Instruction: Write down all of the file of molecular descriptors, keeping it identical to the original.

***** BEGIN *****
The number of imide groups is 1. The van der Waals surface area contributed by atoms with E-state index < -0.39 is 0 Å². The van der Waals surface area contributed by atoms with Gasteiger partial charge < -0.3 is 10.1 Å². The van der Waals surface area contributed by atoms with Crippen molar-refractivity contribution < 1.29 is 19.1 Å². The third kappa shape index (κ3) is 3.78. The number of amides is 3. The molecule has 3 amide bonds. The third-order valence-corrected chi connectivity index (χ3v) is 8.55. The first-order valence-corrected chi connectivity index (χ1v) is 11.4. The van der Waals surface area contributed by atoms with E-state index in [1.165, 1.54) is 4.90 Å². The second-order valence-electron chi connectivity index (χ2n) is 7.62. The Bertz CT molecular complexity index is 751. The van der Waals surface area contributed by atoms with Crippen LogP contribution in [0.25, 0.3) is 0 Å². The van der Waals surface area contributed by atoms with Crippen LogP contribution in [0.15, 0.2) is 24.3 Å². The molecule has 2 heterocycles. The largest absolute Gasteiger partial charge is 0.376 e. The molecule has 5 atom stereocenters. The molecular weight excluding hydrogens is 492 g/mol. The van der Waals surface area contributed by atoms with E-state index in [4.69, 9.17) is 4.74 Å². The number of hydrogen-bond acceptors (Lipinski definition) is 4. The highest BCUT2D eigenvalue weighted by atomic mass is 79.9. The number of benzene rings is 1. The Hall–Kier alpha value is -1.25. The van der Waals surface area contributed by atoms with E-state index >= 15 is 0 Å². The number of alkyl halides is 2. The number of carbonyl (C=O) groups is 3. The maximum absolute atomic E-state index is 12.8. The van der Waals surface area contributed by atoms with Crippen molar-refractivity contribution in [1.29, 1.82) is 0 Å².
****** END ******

The number of imide groups is 1. The van der Waals surface area contributed by atoms with E-state index < -0.39 is 0 Å². The van der Waals surface area contributed by atoms with Gasteiger partial charge < -0.3 is 10.1 Å². The van der Waals surface area contributed by atoms with Crippen molar-refractivity contribution < 1.29 is 19.1 Å². The third kappa shape index (κ3) is 3.78. The number of amides is 3. The molecule has 3 amide bonds. The third-order valence-corrected chi connectivity index (χ3v) is 8.55. The first-order valence-corrected chi connectivity index (χ1v) is 11.4. The van der Waals surface area contributed by atoms with E-state index in [1.165, 1.54) is 4.90 Å². The second-order valence-electron chi connectivity index (χ2n) is 7.62. The Bertz CT molecular complexity index is 751. The van der Waals surface area contributed by atoms with Crippen LogP contribution in [0.25, 0.3) is 0 Å². The van der Waals surface area contributed by atoms with Crippen LogP contribution in [0.15, 0.2) is 24.3 Å². The molecule has 2 heterocycles. The largest absolute Gasteiger partial charge is 0.376 e. The molecule has 5 atom stereocenters. The molecular weight excluding hydrogens is 492 g/mol. The van der Waals surface area contributed by atoms with E-state index in [4.69, 9.17) is 4.74 Å². The number of hydrogen-bond acceptors (Lipinski definition) is 4. The highest BCUT2D eigenvalue weighted by atomic mass is 79.9. The number of benzene rings is 1. The Hall–Kier alpha value is -1.25. The van der Waals surface area contributed by atoms with E-state index >= 15 is 0 Å². The number of alkyl halides is 2. The number of carbonyl (C=O) groups is 3. The maximum absolute atomic E-state index is 12.8. The van der Waals surface area contributed by atoms with Crippen molar-refractivity contribution in [1.29, 1.82) is 0 Å².